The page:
Since the early 1990s, many states have developed options for children from middle- and upper-income families for receiving free preschool education. Georgia introduced the first statewide universal pre-K program, offering free early childhood education to all four-year-old children. New York and Oklahoma have also developed universal pre-K programs, and Florida voters have approved a constitutional amendment for a free pre-school program to be available for all four-year-olds by 2005.
Nearly three-fourths of young children in the United States are involved in some sort of early childhood education. Some groups of children have higher rates of participation in early childhood education programs than others. Children living in low-income households are less likely to be enrolled in ECE than those children in families living above the poverty line. Black and white children enroll in these programs in higher numbers than Hispanic American children. Children with better-educated mothers are more likely than other children to participate.
Benefits of early childhood education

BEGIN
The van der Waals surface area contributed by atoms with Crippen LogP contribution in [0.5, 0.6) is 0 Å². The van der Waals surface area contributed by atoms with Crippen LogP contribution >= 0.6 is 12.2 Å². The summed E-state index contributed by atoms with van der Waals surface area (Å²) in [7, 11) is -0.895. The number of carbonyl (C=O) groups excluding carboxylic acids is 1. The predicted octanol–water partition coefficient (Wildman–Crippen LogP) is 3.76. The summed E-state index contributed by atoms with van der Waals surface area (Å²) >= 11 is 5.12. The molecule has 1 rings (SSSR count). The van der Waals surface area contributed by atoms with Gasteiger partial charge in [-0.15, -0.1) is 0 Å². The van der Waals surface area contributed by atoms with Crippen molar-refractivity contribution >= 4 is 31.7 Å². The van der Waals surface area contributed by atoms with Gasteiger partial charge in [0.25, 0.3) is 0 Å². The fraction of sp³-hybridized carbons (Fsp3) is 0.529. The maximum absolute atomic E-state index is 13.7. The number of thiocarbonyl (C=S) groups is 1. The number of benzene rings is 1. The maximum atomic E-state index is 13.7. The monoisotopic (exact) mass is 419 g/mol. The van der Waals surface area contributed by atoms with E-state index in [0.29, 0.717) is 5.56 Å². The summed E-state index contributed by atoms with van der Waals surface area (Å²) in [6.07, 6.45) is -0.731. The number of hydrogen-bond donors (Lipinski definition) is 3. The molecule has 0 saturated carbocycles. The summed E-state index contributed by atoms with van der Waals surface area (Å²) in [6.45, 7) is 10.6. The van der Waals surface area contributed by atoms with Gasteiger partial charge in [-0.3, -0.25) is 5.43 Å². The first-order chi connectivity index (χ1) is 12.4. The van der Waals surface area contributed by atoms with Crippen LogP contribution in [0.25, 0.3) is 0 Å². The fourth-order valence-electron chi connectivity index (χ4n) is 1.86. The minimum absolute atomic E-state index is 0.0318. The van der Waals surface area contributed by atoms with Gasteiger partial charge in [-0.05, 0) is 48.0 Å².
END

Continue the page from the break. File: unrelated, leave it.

Early childhood education can produce significant gains in children's learning and development. High quality early childhood education assists many at-risk children in avoiding poor outcomes, such as dropping out of school. Although the benefits seem to cross all economic and social lines, the most significant gains are almost always noted among children from families with the lowest income levels and the least amount of formal education. However, whether these benefits are long lasting is disputed. Some studies focused on the IQ score gains of disadvantaged children in Head Start programs, but these gains seemed to be short-term. However, studies also indicate that ECE produces persistent gains on achievement test scores, along with fewer occurrences of being held back a grade and being placed in special education programs. Other long-term benefits include decreased crime and delinquency rates and increased high school graduation. One extensive study found that people who participated in ECE were less likely to be on welfare as adults compared to those who had not received any early childhood education.